- It’s easier for employees to improve their skills with microlearning. They can research and learn only the parts of their role they need to improve, rather than getting discouraged by an extensive course filled with material that isn’t relevant to them. They can quickly close any gaps in their knowledge and be empowered to use critical thinking to make logical leaps.
- You avoid losing working time when you choose microlearning. Employees can learn something new in just a few minutes every day, rather than needing a whole hour or more to dedicate to training.
With all of these benefits, you will see more engaged learners, who develop skills faster and retain information longer – and all of this comes at a lower cost for you.
When Should You Use Microlearning?
There’s no question that microlearning is an excellent choice for organizations of all sizes. But when should you use this tool in your office? Here are some examples of when microlearning is a great option:
- More effective onboarding. Onboarding is often a laborious process for both you and the new hire. But it doesn’t have to be. Microlearning can get your new team members up to speed with the most vital information and then fill in the gaps as they learn on the job.
- Product training. If you need to continually train employees on new products coming out, microlearning can help. Create a flashcard presentation or a quick introduction video that explains the new product’s highlights. This can help your team gain the knowledge they need quickly.
- Compliance memorization. Does your team need to have specific safety or compliance facts memorized? Microlearning can help retain knowledge with essential repetition in short bursts.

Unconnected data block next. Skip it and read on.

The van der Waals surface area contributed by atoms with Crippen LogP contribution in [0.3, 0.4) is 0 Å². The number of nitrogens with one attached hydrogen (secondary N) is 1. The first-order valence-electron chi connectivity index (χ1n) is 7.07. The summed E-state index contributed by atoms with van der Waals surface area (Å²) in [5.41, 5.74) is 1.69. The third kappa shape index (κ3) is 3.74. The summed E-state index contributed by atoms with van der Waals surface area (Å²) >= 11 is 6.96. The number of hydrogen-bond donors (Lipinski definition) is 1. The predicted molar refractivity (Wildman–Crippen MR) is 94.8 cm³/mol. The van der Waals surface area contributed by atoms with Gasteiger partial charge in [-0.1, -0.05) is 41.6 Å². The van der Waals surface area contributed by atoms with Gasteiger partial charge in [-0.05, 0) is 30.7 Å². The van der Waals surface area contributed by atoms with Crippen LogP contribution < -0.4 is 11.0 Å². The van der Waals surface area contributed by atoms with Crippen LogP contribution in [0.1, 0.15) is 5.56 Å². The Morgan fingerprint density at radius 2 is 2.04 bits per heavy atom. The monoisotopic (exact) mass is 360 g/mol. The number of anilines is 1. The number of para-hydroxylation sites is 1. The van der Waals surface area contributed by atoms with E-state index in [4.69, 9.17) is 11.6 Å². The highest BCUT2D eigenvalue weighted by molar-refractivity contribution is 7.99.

- Learning a new skill. Finally, you can use microlearning to help your employees learn new skills. For example, do you need your team to improve their ability to communicate in another language? Microlearning is often used in language learning when students are asked to write a few sentences per day in the language.
Drawbacks of Microlearning
There aren’t many drawbacks to choosing microlearning for your office. It is not suited for topics where you want to encourage deep expertise, and formal academic employees may find it too shallow for their personal senses of curiosity.
Additionally, microlearning is often perceived as casual because it can be done anywhere and doesn’t require much of a time commitment. This may not be appropriate for certain workplace cultures.
However, the benefits of microlearning far outweigh these concerns for most office leaders.
What is Microlearning? The Answer to Your Modern Training Needs
You should now have a great understanding of what is microlearning. This modern training technique is fantastic for almost any office. You can give your employees the power to learn when and where they can and save your resources doing it.
Many LMS platforms offer microlearning solutions within the education tracks. When you are developing your training plan, be sure to consider how you can include some short, concise training into the modules.